Dear Reader: a letter from Laura McHugh
In Des Moines, Iowa, in 1982, twelve-year-old Johnny Gosch set out alone to deliver newspapers for the Des Moines Register in the early-morning darkness. Sometime before dawn, two blocks from home, he disappeared, his wagon abandoned on the sidewalk. There were few clues; an eyewitness claimed that he had seen the boy talking to an unidentified man, but the tip didn’t lead to any answers. Searches were fruitless. Two years later, a second Des Moines Register paperboy, Eugene Martin, would vanish from his route. The cases went cold, and to this day remain unsolved.
At the time of Johnny Gosch’s disappearance, my family lived a few hours away, in the southeastern tip of the state, along the banks of the Mississippi River. My older brothers and sisters delivered newspapers—one of the few paying jobs you could get before the age of sixteen—and occasionally they would take me along to help. Our town was small and safe, filled with lovely hundred-year-old homes and surrounded by cornfields, and we weren’t afraid to be out on our own in the dark, walking the empty streets near the river. We felt invincible, as children often do. Until the kidnapping in Des Moines, I hadn’t truly understood that such terrible things could happen to anyone, anywhere; that a child in Iowa could disappear within sight of his home.
The missing boys were on my mind as I wrote my second novel, which is set in the nostalgic landscape of my childhood along the river. Arrowood centers around the unsolved disappearance of twin girls, Violet and Tabitha Arrowood, from the front yard of their home on a bluff overlooking the Mississippi. The twins’ older sister, Arden, witnesses their kidnapping, but just as in the Des Moines case (and so many others), the information Arden provides to the police is not enough to find the children or lead to an arrest. Eyewitness accounts are notoriously unreliable, and in the worst instances, they jeopardize an investigation by moving it in the wrong direction—as Arden discovers when she is confronted with evidence that there is something not quite right about what she saw the day her sisters disappeared.
I set the story in a place that is close to my heart: the historic river town where I spent summers with my grandparents. Keokuk is known for its lock and dam, where we would watch barges move up and down the river, and for its beautiful nineteenth-century mansions, no two alike. In recent years, Keokuk has fallen into disrepair, shrinking and decaying like so many small towns in that part of the country. The factories that employed much of the town have closed, Main Street is blighted with boarded-up storefronts, and many of the handsome old homes have begun to rot and collapse. Bank-owned mansions sit empty, even at bargain prices, because few people can afford the necessary repairs or the exorbitant heating bills for a drafty, oversized home. My grandparents’ small cottage is among the casualties, abandoned and overgrown.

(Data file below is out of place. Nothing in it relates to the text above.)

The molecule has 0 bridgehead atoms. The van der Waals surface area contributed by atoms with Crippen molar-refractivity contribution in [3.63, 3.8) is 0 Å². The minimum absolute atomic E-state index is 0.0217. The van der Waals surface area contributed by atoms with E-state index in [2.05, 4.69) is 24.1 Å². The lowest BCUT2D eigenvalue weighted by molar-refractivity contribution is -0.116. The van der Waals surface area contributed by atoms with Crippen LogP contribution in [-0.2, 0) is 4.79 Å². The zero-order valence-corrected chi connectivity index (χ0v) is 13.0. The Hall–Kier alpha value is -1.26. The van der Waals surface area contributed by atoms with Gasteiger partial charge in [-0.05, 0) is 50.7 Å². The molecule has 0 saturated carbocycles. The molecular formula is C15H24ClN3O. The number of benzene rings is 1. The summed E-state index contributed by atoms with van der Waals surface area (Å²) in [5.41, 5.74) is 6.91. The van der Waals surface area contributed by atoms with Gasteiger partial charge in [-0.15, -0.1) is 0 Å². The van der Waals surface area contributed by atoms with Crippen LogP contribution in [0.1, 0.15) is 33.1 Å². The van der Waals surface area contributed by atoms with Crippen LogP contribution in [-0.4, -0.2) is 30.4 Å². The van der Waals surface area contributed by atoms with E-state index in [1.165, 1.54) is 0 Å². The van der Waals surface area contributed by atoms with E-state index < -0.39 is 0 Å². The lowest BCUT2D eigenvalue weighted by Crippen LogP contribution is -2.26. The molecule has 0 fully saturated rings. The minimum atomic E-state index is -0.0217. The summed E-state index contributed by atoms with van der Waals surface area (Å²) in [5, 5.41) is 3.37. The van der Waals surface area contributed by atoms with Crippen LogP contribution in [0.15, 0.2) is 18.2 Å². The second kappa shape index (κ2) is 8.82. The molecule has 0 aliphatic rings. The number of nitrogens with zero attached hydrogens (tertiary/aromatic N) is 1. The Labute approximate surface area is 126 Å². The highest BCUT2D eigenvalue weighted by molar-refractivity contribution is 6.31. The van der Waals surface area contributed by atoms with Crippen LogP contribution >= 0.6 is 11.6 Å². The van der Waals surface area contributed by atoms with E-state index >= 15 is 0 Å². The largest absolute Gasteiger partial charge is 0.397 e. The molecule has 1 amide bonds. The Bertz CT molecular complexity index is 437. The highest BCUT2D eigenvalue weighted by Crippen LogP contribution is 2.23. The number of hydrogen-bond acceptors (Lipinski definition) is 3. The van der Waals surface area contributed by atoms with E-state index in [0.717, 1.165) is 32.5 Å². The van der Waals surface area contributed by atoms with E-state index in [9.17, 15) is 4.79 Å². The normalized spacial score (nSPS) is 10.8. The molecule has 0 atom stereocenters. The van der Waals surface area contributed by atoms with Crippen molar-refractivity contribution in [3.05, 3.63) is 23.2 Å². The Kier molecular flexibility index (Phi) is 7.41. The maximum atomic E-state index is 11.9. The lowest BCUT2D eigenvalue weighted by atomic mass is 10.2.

The houses of Keokuk, both the stately and the ruined, served as inspiration for the houses in the novel, though one house in particular inspired the Arrowood family’s namesake mansion. Twenty years ago, my sister moved back to Keokuk and bought the Alois and Annie Weber House, which is on the National Register of Historic Places. It’s a three-story Second Empire beauty with a creepy stone-and-dirt basement, an ancient skylight, and an elaborate wraparound porch that always seems to be in the process of being scraped and repainted. One day, my sister’s husband discovered a concealed panel in the floor of a downstairs room. He removed the panel and shone a light down into a primitive underground room that was completely separate and inaccessible from the rest of the basement. That hidden room opened up a world of possibilities in my mind: it could have been used to hide runaway slaves on the Underground Railroad, or to stash liquor during Prohibition, or for something far more mundane—or more sinister. There was no way of knowing. I loved the idea of a house keeping secrets. I knew that Arrowood would have secrets of its own, ones that it wouldn’t easily give up.
Years after witnessing the kidnapping of her sisters, Arden will have to dig deep into the ruins of her family and her dying hometown if she wants to find the truth about what happened that terrible day. It’s not unusual for families involved in cold cases to hold out hope for resolution decades after their loved ones were taken from them, and sometimes even the most unlikely cases are eventually cracked. A man was recently arrested for the murder of two missing sisters from Maryland, Sheila and Katherine Lyon, forty years after they disappeared from a shopping mall near their home.
I still think of the missing boys from Des Moines, Johnny and Eugene, and the families who are waiting for them to return. The truth is there, somewhere, waiting for someone to unearth it.